Story-telling – a means and a method

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October 23, 2017
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Story-telling – a means and a method

It’s great in research when you discover something that you didn’t expect to find! As I embarked on my research for my doctorate I knew that I wanted to find out more about identity transformation for early career teacher educators; knowing that identity as a teacher educator is problematic moving from ‘expert teacher’ to ‘novice teacher educator’ (Murray and Male, 2005) and that the tendency, in the search for ‘credibility’ with student teachers, is to retain the teacher identity (Boyd and Harris, 2010). I also knew that I wanted to use an adapted Professional Life History method, as I hoped this would provide rich data for an exploration of professional identity. The unexpected was that these narrative story-telling episodes became both a means and a method it this study! An inductive analysis of the professional life histories of the six early career teacher educators (with between one and three years in role) started to reveal a process which I termed ‘identification’ that appeared to be activated through story-telling (Amott, 2018).


What is identification and why is this important in supporting identity transformation?

I consider ‘identification’ as: the process by which a person comes to know or identify themselves. The analysis of the narrative events recognised identification as a particular type of critical self-reflection which focused on the individual’s self or identity. The themes identified were:

  • Identifying aspects of professional life of significance
  • Statements of professional identity
  • Reflections on roles in professional life
  • Recognising influences on professional life
  • Prospective reflection
  • Reflections on self and evidence of self-awareness

Participants also attested to the value of telling their stories and the unique insights gained from doing so – with one exclaiming ‘why hadn't I had done this process before?’.

How might we use narrative story-telling to support early career teacher educators?

In using the professional life history approach as a research ‘method’, I am now recommending that it becomes a ‘means’ adopted by those interested in supporting colleagues as they move into the field of teacher education. There are four particular aspects of this story-telling approach that I consider will be helpful if incorporated as a professional learning opportunity:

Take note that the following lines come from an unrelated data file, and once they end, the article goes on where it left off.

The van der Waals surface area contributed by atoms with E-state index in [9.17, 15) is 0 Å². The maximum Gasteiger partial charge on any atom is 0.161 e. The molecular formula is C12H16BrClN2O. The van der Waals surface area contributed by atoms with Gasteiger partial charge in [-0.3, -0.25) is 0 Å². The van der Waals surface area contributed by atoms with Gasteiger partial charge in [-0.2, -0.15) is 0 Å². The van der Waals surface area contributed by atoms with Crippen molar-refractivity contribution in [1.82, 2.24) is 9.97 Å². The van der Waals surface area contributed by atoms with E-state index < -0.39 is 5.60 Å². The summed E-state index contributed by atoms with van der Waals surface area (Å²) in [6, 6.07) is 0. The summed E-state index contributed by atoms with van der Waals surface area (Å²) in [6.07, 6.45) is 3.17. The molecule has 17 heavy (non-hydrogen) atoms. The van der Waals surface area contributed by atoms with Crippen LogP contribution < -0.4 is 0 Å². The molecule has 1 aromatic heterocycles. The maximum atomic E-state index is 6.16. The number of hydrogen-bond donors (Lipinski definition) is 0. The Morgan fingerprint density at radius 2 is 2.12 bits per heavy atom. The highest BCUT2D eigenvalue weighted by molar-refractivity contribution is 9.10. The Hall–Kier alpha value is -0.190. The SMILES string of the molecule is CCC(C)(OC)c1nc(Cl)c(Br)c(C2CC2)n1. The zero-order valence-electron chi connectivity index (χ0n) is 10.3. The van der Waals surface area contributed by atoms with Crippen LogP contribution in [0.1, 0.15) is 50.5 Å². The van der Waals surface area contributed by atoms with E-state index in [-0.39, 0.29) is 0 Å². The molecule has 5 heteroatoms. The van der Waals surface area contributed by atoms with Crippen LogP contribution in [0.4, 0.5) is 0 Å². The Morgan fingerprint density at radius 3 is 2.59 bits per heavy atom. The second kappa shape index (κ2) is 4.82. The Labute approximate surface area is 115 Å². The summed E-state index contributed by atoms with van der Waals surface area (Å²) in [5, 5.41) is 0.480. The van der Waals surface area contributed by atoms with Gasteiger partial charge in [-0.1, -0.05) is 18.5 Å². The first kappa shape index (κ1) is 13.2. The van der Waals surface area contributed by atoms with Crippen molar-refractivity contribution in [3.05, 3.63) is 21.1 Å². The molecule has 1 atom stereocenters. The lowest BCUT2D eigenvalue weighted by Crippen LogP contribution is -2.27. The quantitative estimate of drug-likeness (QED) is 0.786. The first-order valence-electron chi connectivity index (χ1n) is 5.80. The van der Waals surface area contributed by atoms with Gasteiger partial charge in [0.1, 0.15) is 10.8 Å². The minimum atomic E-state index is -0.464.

1. Collaborative story-telling – Telling your story to another interested person creates the context for identification. Often this is done on a one to one basis. However, this can also be effective with a small group of trusted colleagues. There is value not only in sharing the story but in hearing the stories of others.
  2. Preparing a professional life history timeline in advance of the story telling episode – This can be depicted as a simple story line on which the key events are plotted. This supports the story-teller in their narration but also provides an opportunity beforehand to start to make sense of the story.
  3. Use of prospective (or anticipatory) reflection – The participants can be asked to project into their future professional lives (both short term and more long term), perhaps as a set of possible branching pathways. This appears to be particularly supportive for those managing career transitions. (See also Conway, 2001).
  4. Opportunities for ‘reflecting on reflection’ – The participants in this study had a follow up discussion some time after their professional life history episode. It was during this discussion that there was greatest incidence of critical self-reflection. Whether the story-telling is done on a one to one basis or in a small group, it will be helpful to meet up at a later point and to reflect on the learning gained through telling the story, the changes in identity that have occurred since and to engage in further prospective reflection.

As the call goes out for serious attention to the induction of early career teacher educators (See Boei et al., 2015 for example), I consider we need to find ways to incorporate narrative story-telling as part of this process.



Amott, P., 2018. Identification – A process of self-knowing realised within narrative practices for teacher educators during times of transition. Professional development in education. Taylor and Francis.

Boei, F., Dengerink, J., Geursen, J., Kools, Q., Koster, B., Lunenberg, M. & Willemse, M., 2015. Supporting the professional development of teacher educators in a productive way. Journal of education for teaching, 41, 351-368.

Boyd, P. & Harris, K., 2010. Becoming a university lecturer in teacher education: expert school teachers reconstructing their pedagogy and identity. Professional development in education, 36, 9-24.

Conway, P.F., 2001. Anticipatory reflection while learning to teach: from a temporally truncated to a temporally distributed model of reflection in teacher education. Teaching and Teacher Education, 17, 89-106.

Murray, J. & Male, T., 2005. Becoming a teacher educator: evidence from the field. Teaching and Teacher Education, 21, 125-142.

Penny Amott
Penny Amott

Dr. Penny Amott is a lecturer in Initial Teacher Education at UCL – Institute of Education, London. She is currently the co-programme leader on the Primary PGCE and the Primary English lead. She has more than 30 years working in Primary Education and for the last 13 years has worked in ITE and as a national trainer for Reading Recovery.

Her recent doctoral research looked at teacher educator identity and used narrative life history approaches to study the identity transformation of early career teacher educators.

Latest article: Identification – a process of self-knowing realised within narrative practices for teacher educators during times of transition (Professional Development in Education)